Remember, ESPN owns the rights to the CFP but sublicensed two first-round games to TNT for this season and next season. (TNT adds two quarterfinal games in 2025 and 2026.) ESPN will staff and produce the games, but they will air on TNT and the Max streaming app. This means that TNT parent company Warner Bros. Discovery is probably buying these games only to use as leverage to keep cable subscription fees from falling assuming WBD loses the rights to NBA games beginning next season.

In the first round, ESPN (and fellow Disney-owned network ABC) will televise a game kicking off at 8 p.m. ET on Friday Dec. 20 and a game kicking off at 8 p.m. ET on Saturday Dec. 21. TNT will broadcast two games Dec. 21 —  at noon ET and 4 p.m.. 

Presumably, ESPN will keep the best two games for itself. The two TNT games will air opposite NFL games. The Texans and Chiefs kick off on NBC at 1 p.m. ET. The Ravens and Steelers will kick off on Fox at 4:30 p.m. ET. This is a case of the NFL — which warned the CFP not to put games on Dec. 21 — marking its territory. NFL games on that Saturday previously aired on NFL Network. Matching C.J. Stroud against Patrick Mahomes on a broadcast network opposite the CFP’s worst first-round game seems like a deliberate attempt to scare the CFP off that date in the future.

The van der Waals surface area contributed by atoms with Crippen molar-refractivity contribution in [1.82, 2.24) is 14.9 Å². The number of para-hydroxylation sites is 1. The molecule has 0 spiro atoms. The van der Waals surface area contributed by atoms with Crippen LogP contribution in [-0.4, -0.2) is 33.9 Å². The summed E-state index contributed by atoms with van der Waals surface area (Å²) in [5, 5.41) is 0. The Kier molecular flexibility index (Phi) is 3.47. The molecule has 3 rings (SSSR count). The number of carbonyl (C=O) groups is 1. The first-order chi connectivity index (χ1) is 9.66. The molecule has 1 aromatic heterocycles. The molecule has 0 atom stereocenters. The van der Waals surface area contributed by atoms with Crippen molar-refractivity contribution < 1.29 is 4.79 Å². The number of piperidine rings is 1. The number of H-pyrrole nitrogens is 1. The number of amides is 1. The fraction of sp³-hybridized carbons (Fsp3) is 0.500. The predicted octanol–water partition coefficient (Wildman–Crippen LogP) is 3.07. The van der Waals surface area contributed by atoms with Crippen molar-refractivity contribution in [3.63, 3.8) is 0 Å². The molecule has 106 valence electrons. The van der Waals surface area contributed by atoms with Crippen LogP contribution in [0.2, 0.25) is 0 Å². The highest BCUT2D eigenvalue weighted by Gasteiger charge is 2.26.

The best TV matchup of the bunch is Notre Dame-Michigan, so that likely would air at 8 p.m. on ABC and ESPN. The second-best would be a judgement call between Tennessee-Oregon and Ole Miss-Texas, but the Volunteers’ visit to Eugene likely would get the Friday primetime slot to avoid an early-afternoon local time kickoff on Saturday. Boise State-Alabama would almost certainly kick off Dec. 21 at noon ET on TNT.

The next round

Boise State/Alabama winner vs. No. 4 Kansas State in the Fiesta Bowl
Tennessee/Oregon winner vs. No. 3 Florida State in the Peach Bowl
Ole Miss/Texas winner vs. No. 2 Georgia in the Sugar Bowl
Notre Dame/Michigan winner vs. No. 1 Ohio State in the Rose Bowl

Why is Georgia in the Sugar Bowl when the Peach Bowl is much closer to Athens? Because in the 2024 and 2025 seasons, the top four seeds will be slotted into the bowls affiliated with their conference when applicable. As the SEC champ, Georgia would go to New Orleans. Big Ten champ Ohio State would play in the Rose Bowl. ACC champ Florida State could not play a quarterfinal in the Orange Bowl this season because the Orange Bowl is a semifinal game, so the Seminoles would get pushed to the Peach and Kansas State would be slotted in the Fiesta Bowl. 

Unlike in the first round, ESPN would not be choosing time slots based on matchups. The Fiesta Bowl will air on Tuesday Jan. 31 at 7:30 p.m. ET. The Peach will air at 1 p.m. ET on Jan. 1. The Rose will air at 5 p.m. ET on Jan. 1, and the Sugar Bowl will follow it at 8:45 p.m. ET.

Who would play in the next round? 

That’ll be determined entirely by the winners of the quarterfinals…